Photo by Bob Kupbens/Icon Sportswire via Getty Images

March is, of course, all about the upsets, and while the higher seeds have mostly reigned supreme in NCAA Tournament thus far, a few high-major teams that were considered underdogs in their respective matchups have busted plenty of brackets with major upset wins. The No. 8 Ole Miss Rebels eked out a thrilling Seattle 4 region win over the No. 1 seed Stanford Cardinal in the second round, advancing to play No. 5 Louisville in their first Sweet Sixteen appearance since 2007.

The No. 9 Miami Hurricanes have also played spoiler to higher seeds. After a dramatic first-round comeback over Greenville 2 region No. 8 seed Oklahoma State, Miami moved on to defeat No. 1 Indiana in the second round, ending a Sweet Sixteen drought that dated all the way back to 1992.

Individual program achievements aside, the performances of Ole Miss and Miami were also historic on a larger scale. As noted by The Athletic’s Sabreena Merchant, it’s been 25 years since two No. 1 seeds have been bounced from the NCAA Tournament prior to the Sweet Sixteen; it’s tempting to hold this against Indiana and Stanford, but it’s also a positive development for those interested in more parity in the women’s tournament. As Merchant writes, “No. 1 seeds have treated the first weekend [of the NCAA Tournament] as a bye into the Sweet Sixteen,” but that may not necessarily be the case anymore.

Credit should also be given to the Mississippi State Bulldogs, who added one more SEC representative to the big dance with a First Four victory over Illinois. Seeded at No. 11 in the Greenville 1 region, Mississippi State defeated No. 6 Creighton by 25 points in what was surely one of the bigger upsets of the first round. The Bulldogs then bowed out in the second round, but not before giving No. 3 Notre Dame a scare in a low-scoring contest.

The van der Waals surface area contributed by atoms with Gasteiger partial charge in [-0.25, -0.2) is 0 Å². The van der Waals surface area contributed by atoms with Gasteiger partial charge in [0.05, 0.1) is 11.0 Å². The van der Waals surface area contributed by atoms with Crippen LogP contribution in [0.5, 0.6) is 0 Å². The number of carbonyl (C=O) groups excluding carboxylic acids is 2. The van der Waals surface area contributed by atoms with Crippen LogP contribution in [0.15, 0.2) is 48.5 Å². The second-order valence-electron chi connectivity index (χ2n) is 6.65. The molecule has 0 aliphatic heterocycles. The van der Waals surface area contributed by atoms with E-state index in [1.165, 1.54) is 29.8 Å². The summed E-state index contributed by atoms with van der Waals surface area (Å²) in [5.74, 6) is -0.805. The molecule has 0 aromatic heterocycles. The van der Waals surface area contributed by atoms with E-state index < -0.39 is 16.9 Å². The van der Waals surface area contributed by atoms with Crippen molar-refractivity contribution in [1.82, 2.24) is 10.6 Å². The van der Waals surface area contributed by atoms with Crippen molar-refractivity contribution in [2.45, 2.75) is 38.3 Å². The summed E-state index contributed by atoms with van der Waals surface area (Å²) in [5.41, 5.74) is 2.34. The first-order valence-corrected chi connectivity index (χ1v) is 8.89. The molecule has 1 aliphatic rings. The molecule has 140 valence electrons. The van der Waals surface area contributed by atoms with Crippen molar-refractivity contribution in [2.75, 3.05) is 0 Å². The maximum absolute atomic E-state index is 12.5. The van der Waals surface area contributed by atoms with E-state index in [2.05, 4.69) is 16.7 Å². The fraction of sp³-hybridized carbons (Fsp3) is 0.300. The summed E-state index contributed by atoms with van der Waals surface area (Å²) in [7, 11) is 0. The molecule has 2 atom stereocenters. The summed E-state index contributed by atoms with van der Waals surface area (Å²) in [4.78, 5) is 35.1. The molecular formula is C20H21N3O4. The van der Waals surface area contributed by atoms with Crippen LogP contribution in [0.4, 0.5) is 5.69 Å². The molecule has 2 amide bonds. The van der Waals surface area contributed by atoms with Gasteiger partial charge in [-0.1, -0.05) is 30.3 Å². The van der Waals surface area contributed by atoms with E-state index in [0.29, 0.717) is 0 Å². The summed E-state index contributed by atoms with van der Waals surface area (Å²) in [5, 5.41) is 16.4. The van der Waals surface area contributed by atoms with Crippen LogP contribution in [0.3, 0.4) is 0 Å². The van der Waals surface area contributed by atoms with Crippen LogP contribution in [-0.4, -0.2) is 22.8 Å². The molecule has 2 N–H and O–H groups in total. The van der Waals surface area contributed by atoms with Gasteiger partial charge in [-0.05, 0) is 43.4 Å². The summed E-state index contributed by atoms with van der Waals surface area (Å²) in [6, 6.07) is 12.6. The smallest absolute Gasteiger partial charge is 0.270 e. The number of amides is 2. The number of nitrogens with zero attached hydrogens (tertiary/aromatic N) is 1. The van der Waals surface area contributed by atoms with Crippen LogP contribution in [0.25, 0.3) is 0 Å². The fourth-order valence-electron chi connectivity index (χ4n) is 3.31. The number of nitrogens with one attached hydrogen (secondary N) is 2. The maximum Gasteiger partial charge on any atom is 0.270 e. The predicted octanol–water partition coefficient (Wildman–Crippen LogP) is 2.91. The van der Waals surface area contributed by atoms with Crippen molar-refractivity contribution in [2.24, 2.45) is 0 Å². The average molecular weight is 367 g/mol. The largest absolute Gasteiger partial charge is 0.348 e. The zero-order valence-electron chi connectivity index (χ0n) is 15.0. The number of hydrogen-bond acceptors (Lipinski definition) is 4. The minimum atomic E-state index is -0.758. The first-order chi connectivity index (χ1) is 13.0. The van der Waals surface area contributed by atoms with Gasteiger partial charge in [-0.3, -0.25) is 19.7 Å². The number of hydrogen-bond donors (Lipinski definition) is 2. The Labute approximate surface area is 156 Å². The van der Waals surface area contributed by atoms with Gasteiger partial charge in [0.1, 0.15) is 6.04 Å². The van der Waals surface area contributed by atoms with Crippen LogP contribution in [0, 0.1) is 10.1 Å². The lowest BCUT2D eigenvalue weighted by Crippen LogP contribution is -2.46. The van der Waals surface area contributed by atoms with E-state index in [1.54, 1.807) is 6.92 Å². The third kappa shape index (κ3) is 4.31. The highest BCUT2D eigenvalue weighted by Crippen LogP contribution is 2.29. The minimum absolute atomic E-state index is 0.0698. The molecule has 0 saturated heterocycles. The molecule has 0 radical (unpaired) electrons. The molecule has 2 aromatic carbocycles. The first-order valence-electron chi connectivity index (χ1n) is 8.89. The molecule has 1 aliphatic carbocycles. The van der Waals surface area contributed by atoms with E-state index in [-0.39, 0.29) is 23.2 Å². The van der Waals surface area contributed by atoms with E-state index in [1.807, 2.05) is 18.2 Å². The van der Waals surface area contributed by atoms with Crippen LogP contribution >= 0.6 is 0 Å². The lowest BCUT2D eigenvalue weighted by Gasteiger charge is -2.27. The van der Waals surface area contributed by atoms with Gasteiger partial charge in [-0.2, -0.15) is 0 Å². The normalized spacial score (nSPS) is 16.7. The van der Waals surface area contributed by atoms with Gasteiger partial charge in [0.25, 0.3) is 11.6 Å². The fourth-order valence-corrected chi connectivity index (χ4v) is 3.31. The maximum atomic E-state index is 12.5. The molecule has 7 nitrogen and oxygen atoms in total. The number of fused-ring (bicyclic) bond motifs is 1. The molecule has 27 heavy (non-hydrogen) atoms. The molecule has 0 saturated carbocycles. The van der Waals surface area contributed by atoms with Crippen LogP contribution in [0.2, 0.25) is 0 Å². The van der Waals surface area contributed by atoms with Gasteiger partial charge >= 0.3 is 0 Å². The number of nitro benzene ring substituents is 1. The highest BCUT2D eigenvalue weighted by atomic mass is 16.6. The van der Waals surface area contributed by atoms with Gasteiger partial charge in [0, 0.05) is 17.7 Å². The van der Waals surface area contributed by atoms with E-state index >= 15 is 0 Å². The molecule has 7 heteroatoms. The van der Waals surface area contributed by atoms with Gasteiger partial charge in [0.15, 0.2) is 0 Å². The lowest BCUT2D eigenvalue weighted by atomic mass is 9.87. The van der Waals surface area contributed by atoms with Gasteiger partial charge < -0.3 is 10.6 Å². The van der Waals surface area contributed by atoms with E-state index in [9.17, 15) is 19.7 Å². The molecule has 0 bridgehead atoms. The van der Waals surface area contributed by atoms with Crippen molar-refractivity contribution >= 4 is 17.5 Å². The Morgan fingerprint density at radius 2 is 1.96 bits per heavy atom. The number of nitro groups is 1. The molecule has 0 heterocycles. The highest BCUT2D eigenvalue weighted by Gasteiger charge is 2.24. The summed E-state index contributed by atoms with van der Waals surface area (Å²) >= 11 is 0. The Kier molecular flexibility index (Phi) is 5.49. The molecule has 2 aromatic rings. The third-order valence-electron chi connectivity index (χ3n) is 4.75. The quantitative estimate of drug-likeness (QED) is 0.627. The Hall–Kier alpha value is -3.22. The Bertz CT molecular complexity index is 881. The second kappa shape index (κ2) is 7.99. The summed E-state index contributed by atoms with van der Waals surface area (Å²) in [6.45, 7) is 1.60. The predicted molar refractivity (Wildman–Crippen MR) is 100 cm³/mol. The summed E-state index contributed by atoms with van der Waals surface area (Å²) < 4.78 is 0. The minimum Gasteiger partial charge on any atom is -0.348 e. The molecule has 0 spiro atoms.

The disappointments

NCAA Women’s Basketball Tournament - Second Round - Indiana

The Indiana Hoosiers were one of two No. 1 seeds to lose in the round of 32.
Photo by Joe Robbins/NCAA Photos via Getty Images

On the opposite side of every upset is bitter disappointment. For every heart-warming statistic about a program reaching its first Sweet Sixteen in one, two or even three decades, there’s the unfortunate reality of another program failing to meet the lofty expectations that come with a high NCAA Tournament seeding.

The Indiana Hoosiers embody this disappointment. Indiana’s loss to No. 9 Miami in the second round of the tournament put an abrupt end to what had been a magical season; the Hoosiers’ 28 wins were their most-ever in a season, and they earned a No. 1 seed in the NCAA Tournament for the first time in program history. An early tournament exit — on their home court in Bloomington, no less — was surely not the ending they had in mind.

Stanford, meanwhile, is a program well-accustomed to both Pac-12 and NCAA Tournament success, which makes the Cardinal’s loss to No. 8 Ole Miss perhaps even more shocking. The 2023 iteration of the Cardinal was a veteran group that had persevered through an increasingly-competitive Pac-12 schedule and sought to get back to the heights it reached in 2021, when Stanford won the NCAA Championship. Instead, the Cardinal were stunned in the second round, recording more turnovers (21) than field goals made (17) in a premature exit.

While teams like the Texas Longhorns (No. 5 seed in Seattle 4) and the Washington State Cougars (No. 5 seed in Greenville 2) did not fail to meet the massive expectations that Indiana or Stanford did, their early-tournament losses were still disappointing nonetheless. The Cougars, who were fresh off an improbable Pac-12 Tournament championship, lost by double-figures to No. 12 FGCU in the first round of the NCAA Tournament, rarely seeming in control of a game that should have at least been more competitive. Texas, meanwhile, showed off its signature defense in an opening-round win over No. 13 East Carolina, holding the Pirates to 40 points, but it was its offense that couldn’t seal the deal against No. 5 Louisville; the Longhorns lost by 21 points to the Cardinals, failing to recover after a miserable start to the game.